_{c }for the circuit model; andc. revising the circuit model in response to the calculated critical iteration mean O
_{c}.7. The method of
a. iteratively repeating the following steps for each latch i having one or more input latches j,
(1) first calculating for each input latch j:
(a) the earliest signal arrival time a
_{i }at latch i as the lesser of:
(i) any previously defined value for the earliest signal arrival time a
_{i},and(ii) the sum of
1) the earliest signal departure time d
_{j }at latch j in any prior iteration and 2) the minimum combinational delay δ
_{ji }from latch j to latch i;(b) the latest signal arrival time A
_{i }at latch i as the greater of:
(i) any previously defined value for the latest signal arrival time A
_{i},and(ii) the sum of:
1) the latest signal departure time D
_{j }at latch j in any prior iteration and 2) the maximum combinational delay Δ
_{ji }from latch j to latch i;(2) then calculating:
(a) the earliest signal departure time d
_{i }at latch i as the greater of
(i) the rising clock edge arrival time C
_{i }at latch i, and(ii) the earliest signal arrival time a
_{i }at latch i, minus the clock cycle time;(b) the latest signal departure time D
_{i }at latch i as the greater of
(i) the rising clock edge arrival time C
_{i }at latch i, and(ii) the latest signal arrival time A
_{i }at latch i, minus the clock cycle time;(c) the setup time violation s
_{i }at latch i as the latest signal arrival time A_{i: }
(i) minus the rising clock edge arrival time C
_{i, } (ii) minus the clock high time T
_{i} ^{h }at latch i, plus the setup time S_{i }of latch i;(d) the hold time violation h
_{i }at latch i as the earliest signal arrival time a_{i}:
(i) minus the rising clock edge arrival time C
_{i};(ii) minus the clock high time T
_{i} ^{h }at latch i;(iii) minus the hold time H
_{i }of latch i;(iv) plus the clock cycle time T
_{c; } (e) the critical setup time violation limit s
_{c} ^{∞} as the greater of:
(i) any previously defined value for the critical setup time violation limit s
_{c} ^{∞}, and(ii) the setup time violation s
_{i }at latch i;(f) the critical hold time violation limit h
_{c} ^{∞} as the lesser of:
(i) any previously defined value for the critical hold time violation limit h
_{c} ^{∞}, and(ii) the hold time violation h
_{i }at latch i;b. calculating the circuit timing yield Y as the probability that both
(1) the critical setup time violation limit s
_{c} ^{∞} is less than or equal to zero, and(2) the critical hold time violation limit h
_{c} ^{∞} is greater than or equal to zero.8. A method for predicting performance criteria in a circuit having latches and feedback loops, the method comprising the iterative repetition of the following steps within an electronic processor:
a. for each latch i having one or more input latches j,
(1) first calculating for each input latch j:
(a) the earliest signal arrival time a
_{i }at latch i as the lesser of:
(i) any previously defined value for the earliest signal arrival time a
_{i},and(ii) the sum of
1) the earliest signal departure time d
_{j }at latch j in any prior iteration and 2) the minimum combinational delay δ
_{ji }from latch j to latch i;(b) the latest signal arrival time A
_{i }at latch i as the greater of:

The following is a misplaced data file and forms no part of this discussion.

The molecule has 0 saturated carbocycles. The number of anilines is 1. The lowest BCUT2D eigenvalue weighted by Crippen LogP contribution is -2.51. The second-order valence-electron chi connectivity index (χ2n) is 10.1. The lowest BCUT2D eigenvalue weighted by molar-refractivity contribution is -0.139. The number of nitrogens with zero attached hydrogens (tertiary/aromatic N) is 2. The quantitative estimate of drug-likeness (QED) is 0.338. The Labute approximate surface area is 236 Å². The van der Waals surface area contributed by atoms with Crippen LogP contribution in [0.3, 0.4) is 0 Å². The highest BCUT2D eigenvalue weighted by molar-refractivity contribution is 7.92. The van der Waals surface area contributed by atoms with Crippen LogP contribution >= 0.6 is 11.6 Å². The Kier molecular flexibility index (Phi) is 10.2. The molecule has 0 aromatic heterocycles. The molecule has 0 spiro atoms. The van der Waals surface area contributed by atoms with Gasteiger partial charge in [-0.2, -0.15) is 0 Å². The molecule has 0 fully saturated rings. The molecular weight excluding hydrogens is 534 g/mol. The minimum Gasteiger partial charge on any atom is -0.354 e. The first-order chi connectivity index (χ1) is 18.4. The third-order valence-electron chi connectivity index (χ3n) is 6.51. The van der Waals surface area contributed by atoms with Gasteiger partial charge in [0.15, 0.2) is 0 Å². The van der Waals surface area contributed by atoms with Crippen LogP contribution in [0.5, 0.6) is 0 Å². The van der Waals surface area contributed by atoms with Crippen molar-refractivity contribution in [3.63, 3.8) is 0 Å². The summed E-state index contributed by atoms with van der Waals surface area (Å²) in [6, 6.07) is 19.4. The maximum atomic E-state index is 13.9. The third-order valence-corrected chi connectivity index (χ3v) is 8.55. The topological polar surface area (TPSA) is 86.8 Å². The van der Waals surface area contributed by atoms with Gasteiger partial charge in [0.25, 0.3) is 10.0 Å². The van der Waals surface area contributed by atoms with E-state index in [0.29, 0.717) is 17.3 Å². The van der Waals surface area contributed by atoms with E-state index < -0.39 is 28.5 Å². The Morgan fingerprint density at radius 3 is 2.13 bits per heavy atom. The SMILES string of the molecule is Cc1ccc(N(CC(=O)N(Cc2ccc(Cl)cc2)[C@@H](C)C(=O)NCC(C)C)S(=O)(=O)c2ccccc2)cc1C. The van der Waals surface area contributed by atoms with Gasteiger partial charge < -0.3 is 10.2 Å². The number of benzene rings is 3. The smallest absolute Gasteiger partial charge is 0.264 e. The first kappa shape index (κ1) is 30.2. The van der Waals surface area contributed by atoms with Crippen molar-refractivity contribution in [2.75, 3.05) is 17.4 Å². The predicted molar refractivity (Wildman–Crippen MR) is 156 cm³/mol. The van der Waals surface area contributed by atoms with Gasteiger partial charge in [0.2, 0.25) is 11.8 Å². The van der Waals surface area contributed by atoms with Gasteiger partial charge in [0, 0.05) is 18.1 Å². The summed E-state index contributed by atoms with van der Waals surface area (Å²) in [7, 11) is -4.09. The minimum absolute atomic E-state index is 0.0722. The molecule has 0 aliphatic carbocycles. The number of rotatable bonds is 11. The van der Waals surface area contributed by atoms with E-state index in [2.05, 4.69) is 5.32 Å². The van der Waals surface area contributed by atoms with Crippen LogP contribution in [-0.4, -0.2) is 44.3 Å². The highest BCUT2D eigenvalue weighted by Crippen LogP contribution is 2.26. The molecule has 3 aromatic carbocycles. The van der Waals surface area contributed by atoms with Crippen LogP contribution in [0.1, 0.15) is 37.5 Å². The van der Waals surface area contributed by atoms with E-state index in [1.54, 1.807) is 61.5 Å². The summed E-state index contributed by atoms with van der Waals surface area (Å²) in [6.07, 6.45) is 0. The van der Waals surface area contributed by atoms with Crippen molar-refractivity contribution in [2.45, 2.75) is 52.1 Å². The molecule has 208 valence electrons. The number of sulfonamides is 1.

(i) any previously defined value for the latest signal arrival time A
_{i},and(ii) the sum of:
1) the latest signal departure time D
_{j }at latch j in any prior iteration and 2) the maximum combinational delay Δ
_{ji }from latch j to latch i;(c) the cumulative delay P
_{i }at latch i as the greater of:
(i) any previously defined value for the cumulative delay P
_{i},and(ii) the sum of
1) the cumulative delay P
_{j }at latch j in any prior iteration and 2) the maximum combinational delay Δ
_{ji }from latch j to latch i;(2) then calculating:
(a) the earliest signal departure time d
_{i }at latch i as the greater of
(i) the rising clock edge arrival time C
_{i }at latch i, and(ii) the earliest signal arrival time a
_{i }at latch i, minus the clock cycle time;(b) the latest signal departure time D
_{i }at latch i as the greater of
(i) the rising clock edge arrival time C
_{i }at latch i, and(ii) the latest signal arrival time A
_{i }at latch i, minus the clock cycle time;(c) the setup time violation s
_{i }at latch i as the latest signal arrival time A_{i: }
(i) minus the rising clock edge arrival time C
_{i, } (ii) minus the clock high time T
_{i} ^{h }at latch i, plus the setup time S_{i }of latch i;(d) the hold time violation h
_{i }at latch i as the earliest signal arrival time a_{i}:
(i)minus the rising clock edge arrival time C
_{i};(ii) minus the clock high time T
_{i} ^{h }at latch i;(iii) minus the hold time H
_{i }of latch i;(iv) plus the clock cycle time T
_{c; } (e) the critical setup time violation limit s
_{c} ^{∞} as the greater of:
(i) any previously defined value for the critical setup time violation limit s
_{c} ^{∞}, and(ii) the setup time violation s
_{i }at latch i;(f) the critical hold time violation limit h
_{c} ^{∞} as the lesser of:
(i) any previously defined value for the critical hold time violation limit h
_{c} ^{∞}, and(ii) the hold time violation h
_{i }at latch i;b. calculating the circuit timing yield Y within the electronic processor as the probability that both
(1) the critical setup time violation limit s
_{c} ^{28 } is less than or equal to zero, and(2) the critical hold time violation limit h
_{c} ^{28 } is greater than or equal to zero;c. calculating the critical iteration mean O